Groundless ground (in gratitude to Lee Braver)Clearly God does not exist like a thing or a process,
(except perhaps all things or all processes
but that's not really saying much)
and so Wittgenstein says God is the meaning of the world,
and perhaps we should say (to avoid monotheism)
our gods are the meanings of our worlds.
The word "God" is like an opening out,
a groundless ground,
as we dive into the mystery behind this word,
we find ourselves evermore opened out,
evermore stretched open.
For example, God is sometimes said to be perfectly good,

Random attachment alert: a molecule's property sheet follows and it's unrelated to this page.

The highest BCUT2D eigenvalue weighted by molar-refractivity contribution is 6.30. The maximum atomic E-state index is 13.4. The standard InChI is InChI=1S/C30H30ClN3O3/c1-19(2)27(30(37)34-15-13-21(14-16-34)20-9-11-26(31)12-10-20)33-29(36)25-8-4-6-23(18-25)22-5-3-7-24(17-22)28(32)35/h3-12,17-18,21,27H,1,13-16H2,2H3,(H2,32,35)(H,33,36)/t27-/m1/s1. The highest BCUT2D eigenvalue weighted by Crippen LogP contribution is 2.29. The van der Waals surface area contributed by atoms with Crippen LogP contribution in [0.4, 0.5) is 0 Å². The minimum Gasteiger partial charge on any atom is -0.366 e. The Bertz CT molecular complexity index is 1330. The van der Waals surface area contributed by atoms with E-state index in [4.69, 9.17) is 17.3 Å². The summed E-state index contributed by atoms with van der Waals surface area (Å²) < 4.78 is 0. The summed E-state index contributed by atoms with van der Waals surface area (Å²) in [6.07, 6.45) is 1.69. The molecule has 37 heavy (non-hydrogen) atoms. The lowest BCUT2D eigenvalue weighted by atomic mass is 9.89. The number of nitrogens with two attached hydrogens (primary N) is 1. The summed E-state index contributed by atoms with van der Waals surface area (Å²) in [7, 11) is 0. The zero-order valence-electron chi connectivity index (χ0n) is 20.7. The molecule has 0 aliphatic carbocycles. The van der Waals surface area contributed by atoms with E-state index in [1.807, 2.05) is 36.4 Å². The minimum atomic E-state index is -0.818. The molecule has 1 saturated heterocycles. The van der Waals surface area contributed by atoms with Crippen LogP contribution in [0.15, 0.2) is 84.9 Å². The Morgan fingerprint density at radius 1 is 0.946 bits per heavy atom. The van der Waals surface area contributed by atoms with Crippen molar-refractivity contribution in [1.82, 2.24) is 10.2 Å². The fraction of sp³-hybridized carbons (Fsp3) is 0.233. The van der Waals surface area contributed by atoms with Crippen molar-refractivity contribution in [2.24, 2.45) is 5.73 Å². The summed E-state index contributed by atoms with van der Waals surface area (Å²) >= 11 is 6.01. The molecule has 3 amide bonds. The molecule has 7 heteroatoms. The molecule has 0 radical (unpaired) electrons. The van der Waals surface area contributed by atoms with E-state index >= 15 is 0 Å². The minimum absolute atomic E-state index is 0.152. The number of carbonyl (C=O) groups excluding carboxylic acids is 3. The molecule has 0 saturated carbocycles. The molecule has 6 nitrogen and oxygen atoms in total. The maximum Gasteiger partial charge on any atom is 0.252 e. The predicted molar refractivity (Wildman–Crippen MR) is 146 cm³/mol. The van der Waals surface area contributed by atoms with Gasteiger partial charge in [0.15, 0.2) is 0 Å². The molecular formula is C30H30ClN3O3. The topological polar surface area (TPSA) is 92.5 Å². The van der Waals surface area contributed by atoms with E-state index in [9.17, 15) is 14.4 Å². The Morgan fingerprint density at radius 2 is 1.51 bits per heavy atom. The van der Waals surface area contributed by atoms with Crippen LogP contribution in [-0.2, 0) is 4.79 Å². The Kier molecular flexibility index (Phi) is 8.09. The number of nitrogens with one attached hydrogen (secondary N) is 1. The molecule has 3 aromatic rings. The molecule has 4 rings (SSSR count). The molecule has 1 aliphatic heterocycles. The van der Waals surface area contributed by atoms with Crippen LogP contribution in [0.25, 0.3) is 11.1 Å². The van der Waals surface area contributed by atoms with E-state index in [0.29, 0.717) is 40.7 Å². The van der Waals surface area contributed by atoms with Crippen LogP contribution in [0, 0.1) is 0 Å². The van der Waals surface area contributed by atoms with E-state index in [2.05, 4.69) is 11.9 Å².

and so we have the problem of how we account for a world
that has got plenty of not-good things in it.
So I tend to think that God must be,
on the whole, somewhat indifferent to human things.
And what humans think as good and bad are just our own,
not anything that bothers God that much.
As we ponder the nature that our gods must have,
as is evidenced by our world being left the way it is,
not changed one iota,
we open ourselves to a relationship with
the groundless grounds.
And this is why our gods matter.
They matter not because they exist,
but because they don't exist.
And right there,
pouring from their non-existence,
pouring from their silent mystery,
pouring from their unfathomable source,
comes everything that matters to us.
Poetry by Andrew Bindon
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Written on 2016-08-05 at 10:54
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